Red represents Love, excitement, extreme, passion, danger, energy, and action. It's mainly used in marketing and branding to draw attention. Like a bull targeting the red cape of a matador, so is the human mind is attracted to the color red. As red creates excitement, it also tends to build an appetite for more, so therefore you can see many brands like Coca-cola, Youtube, Netflix, KFC, Pizza hut, and Nintendo use it in their iconic branding.

5. Purple

Purple is the color of Royalty. The color purple has ties to kings and queens that date back to the ancient world, where it was prized for its bold hues and often reserved for the upper class, as it was an expensive process to create purple fabrics back then. Purple represents power, nobility, luxury, wisdom, and spirituality. It's used in the branding and marketing materials of a lot of companies like Twitch, Yahoo, Milka, Benq, Cadbury, Craiglist, and more.

6. Brown

Brown is the earth we live on. It's wood, It's stone, but it's also chocolate. Brown represents feelings of comfort, security, modesty, humbleness, and nature. You can find brown used in many products from the food and natural products sector, with big brand names like UPS, Louis Vuitton, M&M, Hershey's, Nespresso ETC'.

7. Pink

Even though society somehow tries to fight the color gender stereotypes, Pink is still a color that subconsciously is related to femininity. Pink stands for compassion, comfort, acceptance, and friendliness, but also for innocence, romance, playfulness, and unconditional love. Many (but not only) brands that appeal to a more feminine crowd use pink in their marketing and branding like Barbie, Pink (Obviously), Victoria's Secret, Cosmopolitan, and Hello Kitty.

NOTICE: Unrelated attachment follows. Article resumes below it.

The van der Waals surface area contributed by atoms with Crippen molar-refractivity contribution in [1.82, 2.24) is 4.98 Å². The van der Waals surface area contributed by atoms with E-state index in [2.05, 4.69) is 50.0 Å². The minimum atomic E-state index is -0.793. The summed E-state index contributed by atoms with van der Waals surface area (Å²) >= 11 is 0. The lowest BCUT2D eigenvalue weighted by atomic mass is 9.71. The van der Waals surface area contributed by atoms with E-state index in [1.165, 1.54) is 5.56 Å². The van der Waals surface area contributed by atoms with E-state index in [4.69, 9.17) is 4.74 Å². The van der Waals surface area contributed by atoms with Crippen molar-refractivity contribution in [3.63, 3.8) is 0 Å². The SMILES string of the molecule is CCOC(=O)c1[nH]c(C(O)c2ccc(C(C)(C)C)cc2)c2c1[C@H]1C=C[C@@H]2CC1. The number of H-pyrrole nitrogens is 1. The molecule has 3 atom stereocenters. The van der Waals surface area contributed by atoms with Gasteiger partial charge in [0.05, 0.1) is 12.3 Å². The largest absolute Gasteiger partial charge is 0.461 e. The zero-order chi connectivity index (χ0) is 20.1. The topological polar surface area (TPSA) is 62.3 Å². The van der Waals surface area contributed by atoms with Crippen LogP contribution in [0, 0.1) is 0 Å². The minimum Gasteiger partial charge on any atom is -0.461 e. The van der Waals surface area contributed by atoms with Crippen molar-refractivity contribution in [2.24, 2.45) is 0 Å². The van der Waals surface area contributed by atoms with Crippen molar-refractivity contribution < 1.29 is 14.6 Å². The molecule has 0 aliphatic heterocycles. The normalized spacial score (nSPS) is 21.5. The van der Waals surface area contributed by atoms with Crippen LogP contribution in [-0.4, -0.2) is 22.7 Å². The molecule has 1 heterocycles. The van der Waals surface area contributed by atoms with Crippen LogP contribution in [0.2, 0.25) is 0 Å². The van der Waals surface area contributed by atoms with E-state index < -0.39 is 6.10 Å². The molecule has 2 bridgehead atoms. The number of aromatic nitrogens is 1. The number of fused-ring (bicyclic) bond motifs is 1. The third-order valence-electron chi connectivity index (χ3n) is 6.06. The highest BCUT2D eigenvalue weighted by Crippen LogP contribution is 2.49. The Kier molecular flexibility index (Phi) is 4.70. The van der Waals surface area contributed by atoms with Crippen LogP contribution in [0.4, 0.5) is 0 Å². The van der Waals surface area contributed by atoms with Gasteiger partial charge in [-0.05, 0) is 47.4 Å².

8. Orange

Orange is a relative of yellow, visually and psychologically, and it represents creativity, encouragement, adventure, warmth, enthusiasm, success, and balance. For the color orang also being a relative of red, many companies use it to draw your eyes to it, like in call to action buttons of a website, or social media ad campaigns. You can find many brands using Orange as their weapon of choice like Aliexpress, Etsy, Fanta, Xiaomi, JBL, Rockstar games, Soundcloud, and Nickelodeon.


9. White

White is purity. White is heaven, the beginning of everything, the root. In branding & marketing color psychology, white represents innocence, goodness, brilliance, illumination, understanding, cleanliness, faith, spirituality, possibility, humility, softness, and perfection.

10. Black

Blue is emptiness, vacuum, infinity. The color black stands for professionalism, sophistication, luxury, mystery, power, and elegance. Many of the strongest brands on planet earth like Nike, Chanel, Audi, Nestle, Honda, Prada, Dior, and Farfetch use black in their branding and marketing

11. Grey

Grey is the middle, It's is neutrality. In branding and marketing color psychology, Grey represents balance, calmness, modernity, dedication, and dignity. Popular brands like Apple, Lexus, Gucci, Swarovski, Mercedes-Benz & Nissan use it in their branding and marketing materials for the same reasons.